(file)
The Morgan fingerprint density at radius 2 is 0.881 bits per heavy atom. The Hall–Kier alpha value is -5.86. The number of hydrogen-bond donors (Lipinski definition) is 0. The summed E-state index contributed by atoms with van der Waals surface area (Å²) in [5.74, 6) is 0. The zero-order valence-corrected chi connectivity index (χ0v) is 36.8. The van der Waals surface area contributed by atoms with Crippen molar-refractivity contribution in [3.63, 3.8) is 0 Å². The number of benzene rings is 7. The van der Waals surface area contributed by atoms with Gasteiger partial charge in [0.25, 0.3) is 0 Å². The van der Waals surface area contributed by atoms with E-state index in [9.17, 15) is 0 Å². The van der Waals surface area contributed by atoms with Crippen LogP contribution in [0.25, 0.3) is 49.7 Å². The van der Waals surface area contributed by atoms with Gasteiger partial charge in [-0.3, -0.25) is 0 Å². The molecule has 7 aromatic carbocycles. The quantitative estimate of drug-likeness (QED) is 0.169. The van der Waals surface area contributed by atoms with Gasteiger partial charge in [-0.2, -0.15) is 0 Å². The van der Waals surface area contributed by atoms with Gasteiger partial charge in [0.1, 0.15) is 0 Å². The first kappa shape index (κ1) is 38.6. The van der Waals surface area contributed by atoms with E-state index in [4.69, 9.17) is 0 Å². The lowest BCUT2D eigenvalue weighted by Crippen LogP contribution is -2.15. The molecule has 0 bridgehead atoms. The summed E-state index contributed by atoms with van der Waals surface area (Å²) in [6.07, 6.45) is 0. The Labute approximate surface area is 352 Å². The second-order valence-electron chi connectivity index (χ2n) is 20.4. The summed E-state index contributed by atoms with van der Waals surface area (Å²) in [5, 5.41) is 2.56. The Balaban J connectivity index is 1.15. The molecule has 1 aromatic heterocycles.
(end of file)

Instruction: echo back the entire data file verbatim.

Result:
The Morgan fingerprint density at radius 2 is 0.881 bits per heavy atom. The Hall–Kier alpha value is -5.86. The number of hydrogen-bond donors (Lipinski definition) is 0. The summed E-state index contributed by atoms with van der Waals surface area (Å²) in [5.74, 6) is 0. The zero-order valence-corrected chi connectivity index (χ0v) is 36.8. The van der Waals surface area contributed by atoms with Crippen molar-refractivity contribution in [3.63, 3.8) is 0 Å². The number of benzene rings is 7. The van der Waals surface area contributed by atoms with Gasteiger partial charge in [0.25, 0.3) is 0 Å². The van der Waals surface area contributed by atoms with E-state index in [9.17, 15) is 0 Å². The van der Waals surface area contributed by atoms with Crippen LogP contribution in [0.25, 0.3) is 49.7 Å². The van der Waals surface area contributed by atoms with Gasteiger partial charge in [-0.3, -0.25) is 0 Å². The molecule has 7 aromatic carbocycles. The quantitative estimate of drug-likeness (QED) is 0.169. The van der Waals surface area contributed by atoms with Gasteiger partial charge in [-0.2, -0.15) is 0 Å². The van der Waals surface area contributed by atoms with Gasteiger partial charge in [0.1, 0.15) is 0 Å². The first kappa shape index (κ1) is 38.6. The van der Waals surface area contributed by atoms with E-state index in [4.69, 9.17) is 0 Å². The lowest BCUT2D eigenvalue weighted by Crippen LogP contribution is -2.15. The molecule has 0 bridgehead atoms. The summed E-state index contributed by atoms with van der Waals surface area (Å²) in [6.07, 6.45) is 0. The Labute approximate surface area is 352 Å². The second-order valence-electron chi connectivity index (χ2n) is 20.4. The summed E-state index contributed by atoms with van der Waals surface area (Å²) in [5, 5.41) is 2.56. The Balaban J connectivity index is 1.15. The molecule has 1 aromatic heterocycles.